Infrasonicon icon. Click here for home page.INFRASONICON: Time-Compressing Infrasonic Recordings to Discover New Sounds, by Clark Huckaby


Water Surface Waves Versus Sound

Their visibility and relatively low speed makes water surface waves a common analogy for sound. But no analogy is perfect. Since one goal of the Infrasonicon is to convert the former into the latter (see Overview Part 4), this page outlines some s
imilarities and differences between the phenomena. They affect transducer design requirements and help predict time-compressed playback results.

Similarities.
Surface waves on water and sound waves in air have much in common:
  1. Both convey energy (and information) without changing the average structure of their respective media.
  2. Their power is proportional to amplitude squared, so decibel (dB) scales may be applied to water waves, as they are to sound.
  3. Both wave types can be reflected, refracted, absorbed, and/or diffracted by boundaries.
  4. Like all wave phenomena, the relationship between frequency (F), wavelength  (λ), and propagation speed (c; also called phase velocity) is:
F = c/λ            (Equation 1).

Differences. The relative difference in speed between sound and water surface waves can be considered quantitative. But there are key qualitative differences, including:
  1. Sound waves propagate in 3-dimensional space while surface waves propagate on a plane. In other words, a set of sound wave rays (i.e., vectors perpendicular to wave fronts, indicating direction of propagation) need three dimensions, but surface wave rays need only two.
  2. Air particle motion in sound is longitudinal (co-axial with propagation rays); water particle motion in surface waves is circular (deep water) or elliptical (shallow), orbiting in vertical planes parallel to rays.
  3. The restoring force, acting to return displaced particles to their equilibrium (average) position, is elasticity for sound waves; depending on wavelength, it is gravity and/or surface tension for water surface waves.
  4. The speed of sound is independent of frequency, but in deep water, surface wave speed depends on wavelength and thus frequency, making surface waves dispersive.
  5. Within the dynamic range of sound perception (over 120 dB), air (near sea level) does not limit amplitude of any audible wavelength. But the amplitude of water surface waves is limited to a certain fraction of their wavelength.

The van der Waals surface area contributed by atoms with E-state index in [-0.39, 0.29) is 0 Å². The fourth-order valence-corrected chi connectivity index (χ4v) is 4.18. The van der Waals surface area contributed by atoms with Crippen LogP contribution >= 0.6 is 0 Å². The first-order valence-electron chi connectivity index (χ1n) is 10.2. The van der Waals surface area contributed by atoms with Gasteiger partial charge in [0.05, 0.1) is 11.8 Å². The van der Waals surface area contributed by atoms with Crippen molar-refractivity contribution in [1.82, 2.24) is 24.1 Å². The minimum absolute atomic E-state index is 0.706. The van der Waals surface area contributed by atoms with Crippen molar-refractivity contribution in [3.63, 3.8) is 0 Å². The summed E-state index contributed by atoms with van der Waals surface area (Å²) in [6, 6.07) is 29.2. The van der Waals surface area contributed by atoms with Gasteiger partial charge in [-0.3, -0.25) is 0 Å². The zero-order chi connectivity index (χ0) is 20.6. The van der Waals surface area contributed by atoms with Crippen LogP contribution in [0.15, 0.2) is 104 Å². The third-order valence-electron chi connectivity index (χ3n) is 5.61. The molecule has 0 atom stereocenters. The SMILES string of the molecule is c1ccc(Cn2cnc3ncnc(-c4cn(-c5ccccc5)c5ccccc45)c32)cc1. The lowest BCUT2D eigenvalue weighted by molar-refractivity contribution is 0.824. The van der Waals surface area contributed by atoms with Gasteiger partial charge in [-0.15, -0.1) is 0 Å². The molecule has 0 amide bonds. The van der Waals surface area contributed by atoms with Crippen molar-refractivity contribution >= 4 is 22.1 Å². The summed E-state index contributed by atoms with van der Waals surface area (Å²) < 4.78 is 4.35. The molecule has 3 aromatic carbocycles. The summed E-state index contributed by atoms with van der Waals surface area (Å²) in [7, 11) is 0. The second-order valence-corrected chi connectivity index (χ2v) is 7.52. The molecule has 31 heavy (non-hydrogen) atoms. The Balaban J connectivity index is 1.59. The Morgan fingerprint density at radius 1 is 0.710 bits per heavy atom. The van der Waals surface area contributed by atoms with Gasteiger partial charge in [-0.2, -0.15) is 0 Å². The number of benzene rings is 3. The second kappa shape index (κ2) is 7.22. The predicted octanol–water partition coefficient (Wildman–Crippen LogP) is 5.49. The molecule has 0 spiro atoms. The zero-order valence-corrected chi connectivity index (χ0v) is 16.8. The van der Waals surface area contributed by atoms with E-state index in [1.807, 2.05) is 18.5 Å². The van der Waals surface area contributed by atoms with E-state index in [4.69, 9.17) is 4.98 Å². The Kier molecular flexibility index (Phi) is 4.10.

Simplest Theoretical Waveforms. The elementary sound waveform is the familiar and symmetrical sinusoid (sine wave). The "y" axis can stand for either air pressure, individual air particle displacement, or an analogous voltage or current. The "x" axis can be time, distance, or phase angle. While physical sound waves are longitudinal, their oscillographic display is transverse; one can envision the axis of particle motion rotated 90 degrees to represent the waveform in two dimensions.

In contrast, the circular particle motion in water surface waves has both longitudinal and transverse components. Sinusoids thus cannot represent water surface height versus time, distance, or phase angle (except at zero amplitude). Instead, the simplest two-dimensional model for water surface waveforms is a trochoid. Every trocoid is related to a cycloid, the idealized waveform which needs to be described first.

The Cycloid.
Figure A shows a cycloid and how it can be generated. The "y" and "x" axes are vertical and horizontal dimensions in a wave cross-section along a propagation ray. The circle on the right (radius = a) depicts the counter-clockwise path of imaginary water surface particle P. This circle's center is P's average position, which is stationary. Wave propagation translates the x-axis from right to left; envision a scrolling x-axis gripping and turning the circle like a rack and pinion (suggested by arrows near intersection of circle and x-axis), with a chart recorder pen at point P. The waveform traced is a cycloid whose wavelength (λ) equals 2πa. Phase velocity (c) equals the speed of P in its orbit. By substitution into Equation 1, the frequency is:

F = c/2πa            (Equation 2).

Notice the asymmetry of the cycloid in Figure A. Crests are pointed and troughs are broad, like a cartoon water waveform.

Figures A and B: Construction of cycloid (A) and trochoid (B)

The Trochoid.
By definition, surface wave amplitude equals the radius (r) of particle orbit (analogous to a peak voltage). Wave height (h) equals the orbital diameter (2r) or vertical crest-to-trough distance (analogous to a peak-to-peak voltage). Real waves cannot exist as cycloids because steep crests are unstable. In deep water, the maximum amplitude (rmax) of stable waves is about a/2. When a > r > 0, the waveform is called a trochoid. This is the elementary form of all real water surface waves.